The biopic is a very easy genre to get wrong. Compressing someone’s lifetime into a two and a quarter hour film forces some uneven narrative choices. Focus on one period of the subject’s life? Before they were famous? The subject on the cusp of fame? At the height of their fame? The aftermath of fame? Or try to encompass the entire timeline, building individual scenes or sequences around the more dramatic and/or controversial moments, thereby running the risk of reducing the film to a “greatest hits” package rather than engaging aesthetically with the subject’s life and legacy.
Point of comparison: one of my favourite biopics of the last decade, Stephen Hopkins’s ‘The Life and Death of Peter Sellers’ is based on Roger Lewis’s biography of the same title. Hopkins’s film runs a shade over two hours. Lewis’s book is an epic 1,100 pages.
So: to Todd Haynes’s ‘I’m Not There’. And I must admit, off the bat, that I have only the most superficial knowledge of Bob Dylan’s life. I’m still debating whether this proved advantageous or onerous to my appreciation of it.
What Haynes does, essentially, is reimagine the biopic as fantasia, not so much examining Bob Dylan’s life as exploring various facets of him – his influences, his alter ego(s), his obfuscations and his contemporaries. In order to isolate each of these, while still incorporating them into a patchwork quilt of a whole, Haynes casts a different actor – and often employs a different aesthetic approach – to each facet. Hence we have Ben Wishaw as Arthur Rimbaud, facing interrogation and beguiling his questioners with evasive cant; Christian Bale as both Jack Rollins, the earnest and almost cripplingly shy folk singer and Pastor John, his post-conversion alter ego; Heath Ledger as Robbie Clark, the charismatic but arrogant actor playing Rollins in a Hollywood biopic; Richard Gere as an aged, in-hiding Billy the Kid about to find himself back in conflict with an equally decrepit Pat Garrett (Bruce Greenwood); Cate Blanchett as Jude Quinn, a folk singer who angers fans and critics alike by adopting the electric guitar and enters into a war of words with TV interviewer Keenan Jones (Greenwood again); and Marcus Carl Franklin as a prepubescent black kid calling himself Woody Guthrie and spinning tales, with an ornery pragmatism beyond his years, of a life spent riding the rails.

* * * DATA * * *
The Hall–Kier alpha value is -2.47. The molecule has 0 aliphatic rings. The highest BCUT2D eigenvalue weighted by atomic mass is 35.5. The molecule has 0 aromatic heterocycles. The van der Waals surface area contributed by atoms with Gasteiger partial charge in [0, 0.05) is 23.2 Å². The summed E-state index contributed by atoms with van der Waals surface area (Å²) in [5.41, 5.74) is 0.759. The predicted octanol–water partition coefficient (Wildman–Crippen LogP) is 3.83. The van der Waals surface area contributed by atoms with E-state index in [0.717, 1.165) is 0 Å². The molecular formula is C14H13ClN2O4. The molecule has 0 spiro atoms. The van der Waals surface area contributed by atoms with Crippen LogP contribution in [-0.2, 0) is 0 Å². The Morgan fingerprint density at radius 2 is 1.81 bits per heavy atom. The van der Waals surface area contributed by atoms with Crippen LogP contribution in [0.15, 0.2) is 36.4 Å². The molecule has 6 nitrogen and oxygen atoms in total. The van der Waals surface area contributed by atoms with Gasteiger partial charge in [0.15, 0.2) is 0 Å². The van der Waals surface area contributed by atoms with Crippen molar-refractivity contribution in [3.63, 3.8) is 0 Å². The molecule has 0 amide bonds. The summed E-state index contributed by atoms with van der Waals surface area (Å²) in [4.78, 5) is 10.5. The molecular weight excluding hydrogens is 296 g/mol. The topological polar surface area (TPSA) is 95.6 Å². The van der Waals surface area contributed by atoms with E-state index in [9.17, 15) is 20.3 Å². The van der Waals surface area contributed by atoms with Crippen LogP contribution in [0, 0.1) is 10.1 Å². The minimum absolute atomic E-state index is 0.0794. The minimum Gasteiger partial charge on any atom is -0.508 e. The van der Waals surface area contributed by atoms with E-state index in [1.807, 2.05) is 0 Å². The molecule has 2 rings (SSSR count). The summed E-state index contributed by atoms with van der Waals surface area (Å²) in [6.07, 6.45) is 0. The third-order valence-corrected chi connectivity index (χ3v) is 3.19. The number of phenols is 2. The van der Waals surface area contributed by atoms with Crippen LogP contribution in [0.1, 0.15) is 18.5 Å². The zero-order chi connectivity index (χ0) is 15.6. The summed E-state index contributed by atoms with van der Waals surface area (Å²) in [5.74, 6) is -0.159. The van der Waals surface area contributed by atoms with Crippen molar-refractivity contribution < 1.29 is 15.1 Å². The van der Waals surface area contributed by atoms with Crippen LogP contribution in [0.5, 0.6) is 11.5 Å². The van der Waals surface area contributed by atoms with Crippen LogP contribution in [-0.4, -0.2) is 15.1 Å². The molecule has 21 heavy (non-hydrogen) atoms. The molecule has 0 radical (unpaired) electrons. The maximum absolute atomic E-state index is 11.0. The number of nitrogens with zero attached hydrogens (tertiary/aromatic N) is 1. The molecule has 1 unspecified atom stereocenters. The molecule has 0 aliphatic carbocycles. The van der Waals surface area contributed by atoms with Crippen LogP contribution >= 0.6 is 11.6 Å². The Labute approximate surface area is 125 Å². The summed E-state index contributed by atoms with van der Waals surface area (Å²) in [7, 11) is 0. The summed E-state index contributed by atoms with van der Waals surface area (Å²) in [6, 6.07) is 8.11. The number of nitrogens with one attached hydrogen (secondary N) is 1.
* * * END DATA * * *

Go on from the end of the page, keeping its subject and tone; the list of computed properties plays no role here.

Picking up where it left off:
The cast give it their all, with Bale and Ledger in particular delivering, if not career bests, then performances that deserve comparison to their absolute best. Blanchett is revelatory – the gimmick of casting a woman as one of the six aspects of Dylan ceases to be a gimmick within seconds. Blanchett’s drawn and haunted face is the perfect counterpoint to Quinn’s long dark night of the soul as he drifts down into 60s netherworld of Warhol acolytes. Kudos, too, to Michelle Williams as the Edie Sedgwick inspired Coco – although not playing Sedgwick directly, Williams channels her waif-like enigmatic allure far more effectively than Sienna Miller in ‘Factory Girl’.
Haynes’s appropriation of the avant garde aesthetic during this sequence is a spot-on pastiche, arguably the most perfect fusion of time, place and music in a work that sometimes wavers dangerously in its fine-line walk between artistic extrapolation and pretentious wankery. The oddest exegesis of his approach is in the Billy the Kid scenes, which play out like Peckinpah b-roll spliced with some Jodorowsky outtakes.
It’s frustrating, fascinating, flawed and fanciful to greater or lesser degrees. It thumbs its nose at the reviewer, challenging to be met on any terms other than its own. It ends with some brief footage of Bob Dylan onstage, a reminder that the film has, at one and the same time, brought us no closer to the real Dylan and vastly broadened our perspective of him.